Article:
spider of ancient lineage, who did valiant battle in his ancestral cobwebs against predatory wasps. Perhaps he had won Esau's young affections, and become master of her charms. Perhaps it was some errant knight, who had vowed the extermination of the whole race of parasites which infest the spider's body. Perhaps it was some wealthy spider, who owned vast demesnes of netting, which extended over many a rafter, and offered hunting-ground for many a retainer. Perhaps her spouse was remarkable for his personal beauty, and had carried off her heart by his comeliness. I know that no spider base-born could have been the father of her offspring. Her behavior to Uriah Heep forbids so gross a surmisal.
Then, how was it that she was alone on the hat-peg? The aristocrat might have spurned her from his home from the prospect of a more advantageous alliance. The enthusiast might have doubted her intensity, and so deserted her. Dives might have been jealous, and have procured an act of separation; Adonis probably spirited away by some light of love.
Her history is open to conjecture alone. The fact remains, that she laid eggs, and they were hatched.
If my memory be not deceived, the small spiders appeared a fortnight or three weeks after I first noticed the eggs. When first born, they were small, yellowy-white, and indefinite, like cheese-mites—just what one would imagine spider-babydom to be. They moved at a pace almost imperceptible from its slowness, and their gait was weak and vacillating. As well as I could make out with the naked eye, they were constantly tumbling on their sides for the first few days. They seemed to meet with obstacles which are not apparent to our gross vision.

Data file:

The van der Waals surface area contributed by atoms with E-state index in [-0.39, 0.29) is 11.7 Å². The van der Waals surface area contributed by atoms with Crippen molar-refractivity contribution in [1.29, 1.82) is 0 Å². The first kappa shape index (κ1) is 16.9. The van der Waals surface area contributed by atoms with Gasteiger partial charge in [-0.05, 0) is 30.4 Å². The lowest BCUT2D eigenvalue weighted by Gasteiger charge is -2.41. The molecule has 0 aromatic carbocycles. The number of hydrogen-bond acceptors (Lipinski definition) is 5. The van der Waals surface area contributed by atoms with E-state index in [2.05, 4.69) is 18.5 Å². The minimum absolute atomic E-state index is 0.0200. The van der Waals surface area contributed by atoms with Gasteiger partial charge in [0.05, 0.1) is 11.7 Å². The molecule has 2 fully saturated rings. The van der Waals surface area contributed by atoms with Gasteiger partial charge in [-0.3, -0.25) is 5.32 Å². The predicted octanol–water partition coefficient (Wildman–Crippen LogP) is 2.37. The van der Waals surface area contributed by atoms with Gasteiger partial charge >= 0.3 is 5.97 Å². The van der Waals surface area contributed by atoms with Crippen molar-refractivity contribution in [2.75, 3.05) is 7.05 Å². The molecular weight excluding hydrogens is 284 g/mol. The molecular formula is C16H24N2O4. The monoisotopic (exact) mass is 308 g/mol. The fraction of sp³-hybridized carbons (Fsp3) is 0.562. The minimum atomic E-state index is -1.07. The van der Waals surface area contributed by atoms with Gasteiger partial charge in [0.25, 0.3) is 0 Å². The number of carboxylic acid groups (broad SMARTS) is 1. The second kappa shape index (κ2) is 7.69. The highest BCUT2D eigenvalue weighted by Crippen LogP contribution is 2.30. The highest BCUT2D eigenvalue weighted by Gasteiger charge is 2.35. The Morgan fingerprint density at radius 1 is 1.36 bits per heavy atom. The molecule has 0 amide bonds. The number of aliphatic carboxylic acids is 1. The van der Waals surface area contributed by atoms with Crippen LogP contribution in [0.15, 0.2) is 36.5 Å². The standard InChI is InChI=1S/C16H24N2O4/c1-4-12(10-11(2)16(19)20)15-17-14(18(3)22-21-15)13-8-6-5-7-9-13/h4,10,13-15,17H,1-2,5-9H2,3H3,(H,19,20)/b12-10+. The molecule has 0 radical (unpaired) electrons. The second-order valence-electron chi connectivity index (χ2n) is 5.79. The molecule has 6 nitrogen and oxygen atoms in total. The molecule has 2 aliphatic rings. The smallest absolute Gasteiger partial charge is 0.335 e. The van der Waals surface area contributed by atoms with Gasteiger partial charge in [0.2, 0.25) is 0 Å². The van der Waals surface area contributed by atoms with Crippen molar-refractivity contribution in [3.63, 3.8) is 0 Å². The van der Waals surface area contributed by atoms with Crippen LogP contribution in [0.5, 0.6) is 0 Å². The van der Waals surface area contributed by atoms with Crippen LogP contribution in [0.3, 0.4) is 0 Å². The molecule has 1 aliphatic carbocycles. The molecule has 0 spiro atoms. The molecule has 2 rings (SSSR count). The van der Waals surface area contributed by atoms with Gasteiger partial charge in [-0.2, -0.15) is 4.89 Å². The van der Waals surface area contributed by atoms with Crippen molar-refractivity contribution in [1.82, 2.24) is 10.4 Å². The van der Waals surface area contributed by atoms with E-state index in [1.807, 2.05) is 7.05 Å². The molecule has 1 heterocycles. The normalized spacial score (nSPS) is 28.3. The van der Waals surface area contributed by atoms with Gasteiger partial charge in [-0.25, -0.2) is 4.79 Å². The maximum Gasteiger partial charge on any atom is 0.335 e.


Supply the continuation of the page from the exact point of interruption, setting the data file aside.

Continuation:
I thought the sun would be grateful to them, and their jar was placed on the window-sill. Either the warmth suited them, or baby spiders gain strength rapidly; for, before three days were over, Esau's offspring became marvels of agility. When they were at one end of the piece of paper, urgent business called them to the opposite extremity of the cone, and they ran as fast as their small legs could carry them. If they were on the floor of their home, urgent reasons induced them to promenade the ceiling. Occasionally one little chap would take a long journey around the floor of the jar, while another would start off on a commission of inquiry, and investigate the construction of the cobweb with the minutest care. A third would mount its mother's back, and crawl over her out of sheer curiosity. No pair of them ever seemed to do the same thing at the same time. I never saw them feed; but during the next week or two they increased in size and strength. Esau contemplated them with pleasure; her character was softened. Dozens of flies were put into the jar, but few were killed. Some became entangled and died in the toils, but the majority occupied the top of the jar, and especially affected the mus-